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Route 14: Fort Wright > East Trent

As predicted, Route 14 was flat and fast. While some of the enjoyment that comes with those characteristics is simply aesthetic or emotional, their presence makes the process of moving completely across town simple, navigable, and repeatable, all of which are important when discussing mass transit.

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Understanding Spokane was different in 1923, I appreciate how many of these routes begin and/or end a block or two off of the main arterial. It allows a comfortable wait before boarding away from the less desirable aspects of arterial roads.
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This light at the intersection of Government Way and Fort George Wright Drive is the last light until First and Cedar. Placing the route on an uninterrupted stretch of road, combined with the wide shoulder, gives the streetcar/bus the equivalent of a designated lane. By eliminating most of the frustration drivers of private vehicles feel having to pass/wait for mass transit, the viability of the transportation increases.

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By jogging east onto 7th, Route 14 avoids the light on the corner of Government Way and Sunset. Like Route 13, where the streetcar crossed Sunset before ending its route, the huge added benefit of using thoughtful side streets is allowing riders a safe place to exit the vehicle.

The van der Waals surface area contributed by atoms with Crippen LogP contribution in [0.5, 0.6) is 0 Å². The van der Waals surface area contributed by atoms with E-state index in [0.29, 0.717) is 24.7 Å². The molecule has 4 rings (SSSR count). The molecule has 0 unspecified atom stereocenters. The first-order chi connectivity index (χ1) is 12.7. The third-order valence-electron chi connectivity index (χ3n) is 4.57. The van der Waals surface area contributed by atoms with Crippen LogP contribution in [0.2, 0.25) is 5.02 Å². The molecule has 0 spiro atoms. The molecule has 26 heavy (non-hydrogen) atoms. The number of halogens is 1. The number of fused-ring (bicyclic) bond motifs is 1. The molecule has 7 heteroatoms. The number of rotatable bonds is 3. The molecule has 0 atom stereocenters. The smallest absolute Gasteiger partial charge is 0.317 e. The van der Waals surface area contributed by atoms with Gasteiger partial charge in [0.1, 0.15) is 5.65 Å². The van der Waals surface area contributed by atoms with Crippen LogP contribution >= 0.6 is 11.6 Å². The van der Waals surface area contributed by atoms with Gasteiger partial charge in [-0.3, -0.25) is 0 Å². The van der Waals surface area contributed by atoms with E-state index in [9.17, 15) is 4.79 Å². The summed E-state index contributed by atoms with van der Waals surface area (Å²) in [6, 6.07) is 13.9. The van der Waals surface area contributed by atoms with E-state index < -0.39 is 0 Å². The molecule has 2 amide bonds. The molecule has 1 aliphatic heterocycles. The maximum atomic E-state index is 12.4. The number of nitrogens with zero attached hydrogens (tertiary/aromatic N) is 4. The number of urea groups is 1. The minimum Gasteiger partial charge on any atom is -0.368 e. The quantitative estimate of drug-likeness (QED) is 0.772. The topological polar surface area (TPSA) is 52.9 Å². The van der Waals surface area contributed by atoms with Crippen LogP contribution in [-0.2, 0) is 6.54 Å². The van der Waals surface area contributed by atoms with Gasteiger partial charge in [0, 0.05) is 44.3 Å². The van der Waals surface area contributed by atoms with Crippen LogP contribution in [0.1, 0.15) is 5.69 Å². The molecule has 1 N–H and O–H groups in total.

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If Spokanites hate roundabouts as much as they say they do, why is Browne’s always so bustling? #teamroundabout
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Of all the one way options downtown, Sprague is the one I’d most like to see go back to a two-way street. As the dividing north-south street, its status is the most “arterial”-like street downtown. On top of also being a beautiful road to travel east on, I think it would help to make Spokane more navigationally intuitive for both visitors and residents.
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After using Main for awhile post-construction, I’ll write a post detailing my thoughts on its reconstruction. For the time being, I think it’s a good small step toward a more bike-able downtown, although I don’t think small steps are a solution to our transportation ills.

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Route 14 ends on the dividing line between factory warehouses and slightly worn single-family homes. In short, Route 14’s two termini are in mixed-use zoned areas, perfect for a mass transit route.

Best non-downtown spot for a drink along the way: It’s hard to beat pizza and a beer at Pacific Ave Pizza. Unless you’re downing margaritas on El Que’s patio.

Next Monday: Route 10: North Madison > South Maple.

Published in 1923 Streetcar The City War on Cars

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